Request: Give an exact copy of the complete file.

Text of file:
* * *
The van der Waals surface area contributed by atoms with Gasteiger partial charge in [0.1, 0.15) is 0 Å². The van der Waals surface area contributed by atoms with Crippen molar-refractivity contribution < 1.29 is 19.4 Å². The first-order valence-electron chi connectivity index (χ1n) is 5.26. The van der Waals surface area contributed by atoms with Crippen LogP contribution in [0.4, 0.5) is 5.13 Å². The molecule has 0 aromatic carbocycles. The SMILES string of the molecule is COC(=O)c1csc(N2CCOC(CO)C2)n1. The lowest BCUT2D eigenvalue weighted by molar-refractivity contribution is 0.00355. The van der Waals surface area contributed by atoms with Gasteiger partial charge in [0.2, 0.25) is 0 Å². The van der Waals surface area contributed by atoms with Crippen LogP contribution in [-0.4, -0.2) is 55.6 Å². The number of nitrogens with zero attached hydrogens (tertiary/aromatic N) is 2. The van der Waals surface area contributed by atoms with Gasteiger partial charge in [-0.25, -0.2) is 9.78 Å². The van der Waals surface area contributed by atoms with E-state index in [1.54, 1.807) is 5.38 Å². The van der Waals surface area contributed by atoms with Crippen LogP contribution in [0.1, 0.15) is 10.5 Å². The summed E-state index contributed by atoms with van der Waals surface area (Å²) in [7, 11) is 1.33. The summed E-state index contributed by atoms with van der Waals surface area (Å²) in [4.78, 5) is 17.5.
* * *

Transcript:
The van der Waals surface area contributed by atoms with Gasteiger partial charge in [0.1, 0.15) is 0 Å². The van der Waals surface area contributed by atoms with Crippen molar-refractivity contribution < 1.29 is 19.4 Å². The first-order valence-electron chi connectivity index (χ1n) is 5.26. The van der Waals surface area contributed by atoms with Crippen LogP contribution in [0.4, 0.5) is 5.13 Å². The molecule has 0 aromatic carbocycles. The SMILES string of the molecule is COC(=O)c1csc(N2CCOC(CO)C2)n1. The lowest BCUT2D eigenvalue weighted by molar-refractivity contribution is 0.00355. The van der Waals surface area contributed by atoms with Gasteiger partial charge in [0.2, 0.25) is 0 Å². The van der Waals surface area contributed by atoms with Crippen LogP contribution in [-0.4, -0.2) is 55.6 Å². The number of nitrogens with zero attached hydrogens (tertiary/aromatic N) is 2. The van der Waals surface area contributed by atoms with Gasteiger partial charge in [-0.25, -0.2) is 9.78 Å². The van der Waals surface area contributed by atoms with E-state index in [1.54, 1.807) is 5.38 Å². The van der Waals surface area contributed by atoms with Crippen LogP contribution in [0.1, 0.15) is 10.5 Å². The summed E-state index contributed by atoms with van der Waals surface area (Å²) in [7, 11) is 1.33. The summed E-state index contributed by atoms with van der Waals surface area (Å²) in [4.78, 5) is 17.5.